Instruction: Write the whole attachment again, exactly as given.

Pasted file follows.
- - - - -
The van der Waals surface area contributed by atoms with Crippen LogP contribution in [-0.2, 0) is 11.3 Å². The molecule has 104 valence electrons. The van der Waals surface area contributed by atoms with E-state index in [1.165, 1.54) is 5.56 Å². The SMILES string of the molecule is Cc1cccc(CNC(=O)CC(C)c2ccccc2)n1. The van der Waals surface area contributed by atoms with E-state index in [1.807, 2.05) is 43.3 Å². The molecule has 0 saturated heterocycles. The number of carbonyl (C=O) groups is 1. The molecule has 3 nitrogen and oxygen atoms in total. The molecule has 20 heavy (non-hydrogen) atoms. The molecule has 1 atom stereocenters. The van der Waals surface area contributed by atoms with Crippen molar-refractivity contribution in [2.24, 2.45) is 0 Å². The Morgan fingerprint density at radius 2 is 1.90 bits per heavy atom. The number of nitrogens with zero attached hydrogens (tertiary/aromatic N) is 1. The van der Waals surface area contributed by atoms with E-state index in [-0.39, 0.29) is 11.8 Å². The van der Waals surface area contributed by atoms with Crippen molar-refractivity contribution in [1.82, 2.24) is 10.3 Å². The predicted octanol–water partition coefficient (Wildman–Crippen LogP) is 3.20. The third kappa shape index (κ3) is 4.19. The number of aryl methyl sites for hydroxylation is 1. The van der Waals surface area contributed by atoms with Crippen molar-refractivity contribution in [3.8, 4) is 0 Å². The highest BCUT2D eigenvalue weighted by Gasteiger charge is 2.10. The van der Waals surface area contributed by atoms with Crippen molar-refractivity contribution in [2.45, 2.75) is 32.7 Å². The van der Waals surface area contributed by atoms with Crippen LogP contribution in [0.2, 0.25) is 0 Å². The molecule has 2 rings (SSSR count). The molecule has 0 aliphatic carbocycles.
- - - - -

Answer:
The van der Waals surface area contributed by atoms with Crippen LogP contribution in [-0.2, 0) is 11.3 Å². The molecule has 104 valence electrons. The van der Waals surface area contributed by atoms with E-state index in [1.165, 1.54) is 5.56 Å². The SMILES string of the molecule is Cc1cccc(CNC(=O)CC(C)c2ccccc2)n1. The van der Waals surface area contributed by atoms with E-state index in [1.807, 2.05) is 43.3 Å². The molecule has 0 saturated heterocycles. The number of carbonyl (C=O) groups is 1. The molecule has 3 nitrogen and oxygen atoms in total. The molecule has 20 heavy (non-hydrogen) atoms. The molecule has 1 atom stereocenters. The van der Waals surface area contributed by atoms with Crippen molar-refractivity contribution in [2.24, 2.45) is 0 Å². The Morgan fingerprint density at radius 2 is 1.90 bits per heavy atom. The number of nitrogens with zero attached hydrogens (tertiary/aromatic N) is 1. The van der Waals surface area contributed by atoms with E-state index in [-0.39, 0.29) is 11.8 Å². The van der Waals surface area contributed by atoms with Crippen molar-refractivity contribution in [1.82, 2.24) is 10.3 Å². The predicted octanol–water partition coefficient (Wildman–Crippen LogP) is 3.20. The third kappa shape index (κ3) is 4.19. The number of aryl methyl sites for hydroxylation is 1. The van der Waals surface area contributed by atoms with Crippen molar-refractivity contribution in [3.8, 4) is 0 Å². The highest BCUT2D eigenvalue weighted by Gasteiger charge is 2.10. The van der Waals surface area contributed by atoms with Crippen molar-refractivity contribution in [2.45, 2.75) is 32.7 Å². The van der Waals surface area contributed by atoms with Crippen LogP contribution in [0.2, 0.25) is 0 Å². The molecule has 2 rings (SSSR count). The molecule has 0 aliphatic carbocycles.